CHICAGO, Dec. 17, 2013 /PRNewswire-USNewswire/ -- The increasing complexity and connectedness of global markets requires managers to embrace a revised understanding of the role of the firm, based on a more dynamic perspective of markets. Today, firms must focus on the effective cocreation of value, rather than the efficient production and distribution of goods. Melissa Akaka, Stephen Vargo and Robert Lusch demonstrate the key is for executives to explore the complexity of local, national and global contexts to better understand the social and economic forces that guide the cocreation of value across countries and cultures.
The authors apply an evolving, service-dominant logic, and its ecosystems view, as an alternative framework for conceptualizing the complexity of market-related contexts and for studying how value is jointly created (cocreated) in dynamic social and economic systems. The investigation of a service-ecosystems approach to international marketing appears in the December 2013 issue of the American Marketing Association's Journal of International Marketing. This research suggests that the complexity of international and global contexts is based on the embeddeness of social networks and the multiplicity of institutions (social structures) within ecosystems of service exchange.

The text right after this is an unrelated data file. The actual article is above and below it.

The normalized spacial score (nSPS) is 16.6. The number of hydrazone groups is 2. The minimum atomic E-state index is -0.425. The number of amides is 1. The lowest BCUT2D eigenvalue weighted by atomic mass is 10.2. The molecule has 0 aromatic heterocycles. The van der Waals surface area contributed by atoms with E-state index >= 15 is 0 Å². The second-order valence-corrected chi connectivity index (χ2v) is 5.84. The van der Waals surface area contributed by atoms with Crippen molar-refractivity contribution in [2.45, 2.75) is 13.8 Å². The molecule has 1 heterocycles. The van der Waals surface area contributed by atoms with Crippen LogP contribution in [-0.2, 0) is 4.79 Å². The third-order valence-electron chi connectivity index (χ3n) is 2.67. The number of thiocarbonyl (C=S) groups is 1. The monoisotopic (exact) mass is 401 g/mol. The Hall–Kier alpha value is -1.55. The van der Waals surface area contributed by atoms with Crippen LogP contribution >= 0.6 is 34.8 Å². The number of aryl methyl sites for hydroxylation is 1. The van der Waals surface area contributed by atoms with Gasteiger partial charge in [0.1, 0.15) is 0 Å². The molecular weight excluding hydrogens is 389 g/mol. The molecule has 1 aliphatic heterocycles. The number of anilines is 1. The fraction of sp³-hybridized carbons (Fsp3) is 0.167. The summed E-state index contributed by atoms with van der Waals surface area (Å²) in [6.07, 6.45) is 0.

The proposed framework incorporates varying (micro, meso and macro) levels of interaction. This becomes central to seeing value as influenced by the intersection of institutions and the enactment of routine practices. Akaka, Vargo and Lusch argue that this view of context is useful for studying dynamic markets because it centers on the "phenomenological and heterogeneous nature of value by considering the multiple participants, perceptions, and practices that influence the creation of value." For managers, this approach "emphasizes the way conflicts can arise in multi-level contexts as firms enter foreign institutional environments and struggle to gain legitimacy, often through adaptation of products or messages, within a particular national market."
Unfortunately, international marketing has been operating within the confines of an old industrial manufacturing logic, which identifies firms as creators and customers as destroyers of value. This research provides an emerging and contemporary view that treats value as something that is cocreated among multiple stakeholders in complex social and economic contexts. It has important implications for unlocking an understanding of how firms can better contribute to value creation, and hence better obtain strategic advantage, in increasingly dynamic markets.
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SOURCE American Marketing Association